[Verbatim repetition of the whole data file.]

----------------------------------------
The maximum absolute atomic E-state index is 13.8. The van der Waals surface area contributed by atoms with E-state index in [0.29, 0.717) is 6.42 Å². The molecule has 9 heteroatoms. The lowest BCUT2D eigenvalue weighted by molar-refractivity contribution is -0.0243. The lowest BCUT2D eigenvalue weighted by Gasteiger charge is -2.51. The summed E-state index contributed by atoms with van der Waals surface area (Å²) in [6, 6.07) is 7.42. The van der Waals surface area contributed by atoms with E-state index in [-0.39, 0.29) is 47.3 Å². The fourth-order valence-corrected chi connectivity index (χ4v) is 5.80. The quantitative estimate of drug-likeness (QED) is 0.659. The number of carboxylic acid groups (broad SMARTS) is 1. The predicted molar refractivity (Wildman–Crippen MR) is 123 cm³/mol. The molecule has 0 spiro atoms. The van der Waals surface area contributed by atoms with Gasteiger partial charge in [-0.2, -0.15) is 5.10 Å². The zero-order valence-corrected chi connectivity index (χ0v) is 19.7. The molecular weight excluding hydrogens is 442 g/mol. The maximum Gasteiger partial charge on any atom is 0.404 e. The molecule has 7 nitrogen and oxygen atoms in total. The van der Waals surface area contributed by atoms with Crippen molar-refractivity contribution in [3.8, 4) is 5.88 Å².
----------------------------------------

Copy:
The maximum absolute atomic E-state index is 13.8. The van der Waals surface area contributed by atoms with E-state index in [0.29, 0.717) is 6.42 Å². The molecule has 9 heteroatoms. The lowest BCUT2D eigenvalue weighted by molar-refractivity contribution is -0.0243. The lowest BCUT2D eigenvalue weighted by Gasteiger charge is -2.51. The summed E-state index contributed by atoms with van der Waals surface area (Å²) in [6, 6.07) is 7.42. The van der Waals surface area contributed by atoms with E-state index in [-0.39, 0.29) is 47.3 Å². The fourth-order valence-corrected chi connectivity index (χ4v) is 5.80. The quantitative estimate of drug-likeness (QED) is 0.659. The number of carboxylic acid groups (broad SMARTS) is 1. The predicted molar refractivity (Wildman–Crippen MR) is 123 cm³/mol. The molecule has 0 spiro atoms. The van der Waals surface area contributed by atoms with Gasteiger partial charge in [-0.2, -0.15) is 5.10 Å². The zero-order valence-corrected chi connectivity index (χ0v) is 19.7. The molecular weight excluding hydrogens is 442 g/mol. The maximum Gasteiger partial charge on any atom is 0.404 e. The molecule has 7 nitrogen and oxygen atoms in total. The van der Waals surface area contributed by atoms with Crippen molar-refractivity contribution in [3.8, 4) is 5.88 Å².